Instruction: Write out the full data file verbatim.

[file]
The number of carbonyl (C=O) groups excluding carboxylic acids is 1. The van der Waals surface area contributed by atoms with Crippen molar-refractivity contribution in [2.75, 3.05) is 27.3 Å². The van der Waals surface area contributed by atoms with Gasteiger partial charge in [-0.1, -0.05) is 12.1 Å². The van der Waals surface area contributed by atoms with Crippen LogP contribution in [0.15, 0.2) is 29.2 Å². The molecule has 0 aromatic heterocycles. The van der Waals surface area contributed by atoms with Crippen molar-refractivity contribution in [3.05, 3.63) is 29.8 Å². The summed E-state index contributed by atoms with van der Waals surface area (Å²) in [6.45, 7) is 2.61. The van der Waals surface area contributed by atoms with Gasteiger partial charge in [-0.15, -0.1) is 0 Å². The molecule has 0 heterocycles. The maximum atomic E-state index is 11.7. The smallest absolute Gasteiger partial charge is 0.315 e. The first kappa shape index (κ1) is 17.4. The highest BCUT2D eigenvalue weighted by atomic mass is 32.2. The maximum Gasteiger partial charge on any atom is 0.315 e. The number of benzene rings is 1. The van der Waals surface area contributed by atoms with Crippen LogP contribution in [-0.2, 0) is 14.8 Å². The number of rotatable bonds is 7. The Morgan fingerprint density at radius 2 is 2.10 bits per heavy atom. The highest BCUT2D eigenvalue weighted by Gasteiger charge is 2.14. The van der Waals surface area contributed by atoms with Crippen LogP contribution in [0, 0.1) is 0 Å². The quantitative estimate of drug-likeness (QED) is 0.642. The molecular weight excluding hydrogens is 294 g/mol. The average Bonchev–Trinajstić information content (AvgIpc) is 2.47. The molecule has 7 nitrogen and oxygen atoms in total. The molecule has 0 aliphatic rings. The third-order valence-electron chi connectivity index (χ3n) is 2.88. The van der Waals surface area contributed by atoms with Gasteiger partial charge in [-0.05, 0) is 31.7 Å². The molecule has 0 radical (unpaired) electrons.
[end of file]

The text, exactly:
The number of carbonyl (C=O) groups excluding carboxylic acids is 1. The van der Waals surface area contributed by atoms with Crippen molar-refractivity contribution in [2.75, 3.05) is 27.3 Å². The van der Waals surface area contributed by atoms with Gasteiger partial charge in [-0.1, -0.05) is 12.1 Å². The van der Waals surface area contributed by atoms with Crippen LogP contribution in [0.15, 0.2) is 29.2 Å². The molecule has 0 aromatic heterocycles. The van der Waals surface area contributed by atoms with Crippen molar-refractivity contribution in [3.05, 3.63) is 29.8 Å². The summed E-state index contributed by atoms with van der Waals surface area (Å²) in [6.45, 7) is 2.61. The van der Waals surface area contributed by atoms with Gasteiger partial charge in [-0.15, -0.1) is 0 Å². The molecule has 0 heterocycles. The maximum atomic E-state index is 11.7. The smallest absolute Gasteiger partial charge is 0.315 e. The first kappa shape index (κ1) is 17.4. The highest BCUT2D eigenvalue weighted by atomic mass is 32.2. The maximum Gasteiger partial charge on any atom is 0.315 e. The number of benzene rings is 1. The van der Waals surface area contributed by atoms with Crippen LogP contribution in [-0.2, 0) is 14.8 Å². The number of rotatable bonds is 7. The Morgan fingerprint density at radius 2 is 2.10 bits per heavy atom. The highest BCUT2D eigenvalue weighted by Gasteiger charge is 2.14. The van der Waals surface area contributed by atoms with Crippen LogP contribution in [0, 0.1) is 0 Å². The quantitative estimate of drug-likeness (QED) is 0.642. The molecular weight excluding hydrogens is 294 g/mol. The average Bonchev–Trinajstić information content (AvgIpc) is 2.47. The molecule has 7 nitrogen and oxygen atoms in total. The molecule has 0 aliphatic rings. The third-order valence-electron chi connectivity index (χ3n) is 2.88. The van der Waals surface area contributed by atoms with Gasteiger partial charge in [-0.05, 0) is 31.7 Å². The molecule has 0 radical (unpaired) electrons.